Storm Doesn’t Let Deafness Dissuade Her Passion

Sep 28, 2014 - 6:30 AM
Kimberly Storm doesn't allow being deaf to hinder her enjoyment of eventing with Bucky O'Hanlian. Lindsay Berreth photo.

Kimberly Storm is like many amateurs in eventing, balancing her work life with raising her two sons and being able to financially support her horse habit.

But she also faces a unique challenge—she’s deaf.

Storm doesn’t let hearing impairment stop her from pursuing her passion though.

She brought her homebred 9-year-old German Warmblood Bucky O’Hanlian to the Nutrena/U.S. Eventing Association American Eventing Championships to contest the novice amateur division, and she fundraised her trip to Texas.

“I had a lot of different sponsors,” she said. “I earned over $3,000 in a month. We came to American Eventing Championships because life is short! I could be out of job or I may not have a horse to bring to AEC or we both could be injured.” 

Storm’s mother had the flu when she was pregnant, which caused Storm’s ear canals to be underdeveloped, so she was born deaf.

She was raised as an Oralist, a school of thought in the deaf community that discourages the use of sign language and encourages reading lips. Storm knows basic sign language but is an expert at reading lips.

About ten years ago, she got cochlear implants so she can modulate her voice better, making it softer.

Storm, 45, noted that the PA system at events can be very uncomfortable because all she hears is a buzzing noise.

Since she can’t hear the dressage judge’s whistle, “the judges have to wave at me instead of using the whistle and I’ve never had a problem.”

Storm, Queen Creek, Ariz., made the two day trip to the Texas Rose Horse Park, her first time at the venue. She admitted she was nervous to ride a new cross-country course, but was confident with “Bucky’s” jumping ability.

“I’ve had him since he was born, nine years,” she said. “He is patient and a big-strided jumper for a small horse. Cross-country seems to be challenging for him because he doesn’t have opportunities to go out in the field to jump over creeks and ditches like many Irish Horses do in pastures—on his own to explore the new world out there. At my home, there’s mostly desert, catcus and washes.”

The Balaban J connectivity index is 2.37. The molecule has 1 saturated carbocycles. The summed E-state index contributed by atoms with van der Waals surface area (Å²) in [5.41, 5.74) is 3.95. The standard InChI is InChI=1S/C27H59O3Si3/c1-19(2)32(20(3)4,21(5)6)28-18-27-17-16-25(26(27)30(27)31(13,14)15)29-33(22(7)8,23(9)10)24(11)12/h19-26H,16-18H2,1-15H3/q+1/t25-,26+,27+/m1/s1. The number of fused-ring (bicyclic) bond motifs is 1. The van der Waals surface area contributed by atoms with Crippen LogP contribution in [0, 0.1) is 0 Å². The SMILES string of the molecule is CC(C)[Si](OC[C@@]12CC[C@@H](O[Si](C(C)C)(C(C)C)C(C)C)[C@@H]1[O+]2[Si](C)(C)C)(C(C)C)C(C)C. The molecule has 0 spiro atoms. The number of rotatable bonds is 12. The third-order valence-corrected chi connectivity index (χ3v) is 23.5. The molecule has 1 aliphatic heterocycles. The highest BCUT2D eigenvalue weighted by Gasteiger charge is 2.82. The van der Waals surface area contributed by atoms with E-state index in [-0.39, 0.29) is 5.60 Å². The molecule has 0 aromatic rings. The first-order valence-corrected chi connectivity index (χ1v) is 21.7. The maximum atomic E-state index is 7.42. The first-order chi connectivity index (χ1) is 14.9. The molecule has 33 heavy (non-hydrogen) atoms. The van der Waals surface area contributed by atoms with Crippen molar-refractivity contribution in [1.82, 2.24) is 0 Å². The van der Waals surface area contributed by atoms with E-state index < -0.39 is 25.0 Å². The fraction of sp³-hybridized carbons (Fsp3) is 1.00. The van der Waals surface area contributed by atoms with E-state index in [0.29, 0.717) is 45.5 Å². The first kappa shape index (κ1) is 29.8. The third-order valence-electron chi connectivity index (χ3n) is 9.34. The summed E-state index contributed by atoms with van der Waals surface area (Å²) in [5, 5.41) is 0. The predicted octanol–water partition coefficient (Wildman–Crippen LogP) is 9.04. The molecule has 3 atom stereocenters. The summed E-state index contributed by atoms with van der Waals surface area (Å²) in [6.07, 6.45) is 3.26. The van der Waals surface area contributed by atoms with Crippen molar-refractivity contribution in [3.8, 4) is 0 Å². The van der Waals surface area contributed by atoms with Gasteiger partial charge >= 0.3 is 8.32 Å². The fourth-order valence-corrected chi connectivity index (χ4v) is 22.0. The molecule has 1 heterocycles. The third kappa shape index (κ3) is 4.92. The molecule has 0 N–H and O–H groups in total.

Storm, a Pony Club A graduate, used to be a professional rider and trainer until about 12 years ago when she wasn’t able to make a living. She’s competed to the intermediate level and rode Bucky’s dam, Kentucky Gamble, to novice before breeding her. She bred the mare to the pinto Oldenburg stallion Sempatico.

“[Bucky] is easy keeper with excellent ground manners, and willing to give his best and try as [hard as] he can,” she said. “He is not the bravest horse I ever had ridden but he is a greatest prince for trusting his life with me to give him confidence and guide him through all three phases.” 

She now works as a cost specialist for a utilities company in Arizona, who helped sponsor her trip to the AEC.

Storm trains with Frederic Bouland for jumping and Valerie Crail in dressage.

She’s able to read Bouland’s lips, “even with his big mustache,” she joked. She’s learned to read body language and Bouland will show her with gestures during a lesson, then explain at the end.

“Because I’ve known him for almost 15 years, we have a way of communicating,” she said. “He uses a lot of body language. He’s very careful about his pronunciation and makes sure he has my attention when he’s talking to me. After our lessons, he explains why things are the way they are.”

Storm’s advice to any rider dealing with a disability is to never give up. She’s found a way to compete in the sport she loves, despite a disadvantage.

“Live today as if it is your last day of your life,” she said. “You’ll never know what tomorrow brings. Always be kind to everyone. They also have their own personal battles and hardships against all odds.” 


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